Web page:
My life as a woman firefighter in Nigeria (Interview)

Note: This Interview was carried out by Premium Times

Taiwo Oyerinde is a female firefighter in the Nigerian capital, Abuja. The 53-year-old indigene of Ogun State joined the Federal Fire Service Department immediately she left secondary school in 1986 in Lagos State, but later obtained higher educational certificates.

PT: What are the challenges you face as a woman firefighter?

A lot of challenge. Sometimes your work is not appreciated because you are a woman, no matter the amount of effort you put into the work. You face senior officers who look down on you because of gender. But I faced the challenges and handled them because of my passion for the job

My life as a woman firefighter in Nigeria (Interview)

PT: How do you balance your career and family?

I chose my career before my family came in, so I have to blend them. It is not easy, but I don’t allow either of them to suffer. I work when duty calls and attend to my family at the right time.

PT: What is your advice to young girls about their career?

They should blend the family and their careers. Your career should come first but don’t allow your home to suffer. As a woman, your family needs your presence. Young girls should ask for more strength from God to be women of integrity that can handle both career and family.

PT: Was firefighting your dream as a child?

No, it wasn’t. But I found myself here, and I’m enjoying it.

PT: How did you feel initially in a male-dominated profession?

It is always crazy. Men will always feel like heroes. But as a woman, I am bold, I know my job, and I am capable of what I am doing. These will earn you respect from men. You will become a boss like them. Walking with my head high without feeling humiliated, without feeling terrorised or feeling less has helped me all these years. I have made up my mind. There is no firewoman we are all firemen.

PT: How does your family feel about your profession?

When my mother was alive, she said to me: “Will you be able to cope?” I said I would cope as long as men are there and they are doing it. My mother was always proud of me. Whenever she saw me in my uniform, she would tell people, “She is my daughter.”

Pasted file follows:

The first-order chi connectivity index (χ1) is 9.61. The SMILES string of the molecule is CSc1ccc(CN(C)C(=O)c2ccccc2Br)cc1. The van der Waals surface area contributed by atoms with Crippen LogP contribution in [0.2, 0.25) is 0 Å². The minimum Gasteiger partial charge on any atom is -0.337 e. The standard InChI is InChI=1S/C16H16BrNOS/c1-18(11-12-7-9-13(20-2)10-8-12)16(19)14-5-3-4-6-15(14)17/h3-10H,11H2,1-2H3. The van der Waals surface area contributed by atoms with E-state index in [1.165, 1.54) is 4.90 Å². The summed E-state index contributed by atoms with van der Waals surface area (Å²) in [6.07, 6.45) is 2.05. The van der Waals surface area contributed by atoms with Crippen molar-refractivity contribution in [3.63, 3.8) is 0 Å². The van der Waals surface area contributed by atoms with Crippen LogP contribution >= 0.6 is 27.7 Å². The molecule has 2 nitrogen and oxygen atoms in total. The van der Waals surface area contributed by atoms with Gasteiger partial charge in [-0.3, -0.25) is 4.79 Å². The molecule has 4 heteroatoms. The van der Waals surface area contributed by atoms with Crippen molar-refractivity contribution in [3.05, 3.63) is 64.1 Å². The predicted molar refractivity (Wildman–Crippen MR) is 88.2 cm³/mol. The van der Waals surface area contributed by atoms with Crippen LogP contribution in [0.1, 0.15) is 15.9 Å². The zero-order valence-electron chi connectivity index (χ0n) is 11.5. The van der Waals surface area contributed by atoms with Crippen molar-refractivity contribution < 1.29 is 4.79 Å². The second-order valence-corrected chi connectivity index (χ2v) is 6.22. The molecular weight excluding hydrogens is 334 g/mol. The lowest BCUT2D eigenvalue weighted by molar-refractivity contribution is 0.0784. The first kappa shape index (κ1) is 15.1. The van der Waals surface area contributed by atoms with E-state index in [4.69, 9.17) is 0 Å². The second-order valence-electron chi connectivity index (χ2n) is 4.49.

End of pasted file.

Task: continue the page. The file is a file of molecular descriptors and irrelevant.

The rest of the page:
PT: Is this going to be a lifetime job?

I will retire in it as a professional. Then I will continue after retirement.

PT: How do you intend to continue?

I want to be a fire consultant, I want to be a fire contractor. I believe it is a way I can help my community to protect and prevent them from fire hazard. I want to do it as a humanitarian service.

PT: What are your most memorable moments in the job?

Many memorable moments. When I was a secretary at a conference, I enjoyed it. The times when I did a good job and my boss appreciated me made me feel happy.

PT: Have you ever been scared at work?

No. From the beginning, I knew it was going to be part of me. Whether it is a small fire or a big fire, as a heroine, I approached it with courage.

PT: Have you ever been sexually harassed?

Being in a male-dominated profession, it is unavoidable. It happens, it is normal. When men desire you, as a disciplined person, you should know how to go about it.

PT: Will you allow your female child to do this job?

Yes, if they want to, I will advise them to do it. I will give them the support they need.

PT: If you were the head of the Nigerian Fire Service, what will you have as a priority?

Firstly, staff welfare, which is of great importance. New equipment in the industry, training of the trainer, and training staff both at local and international levels.

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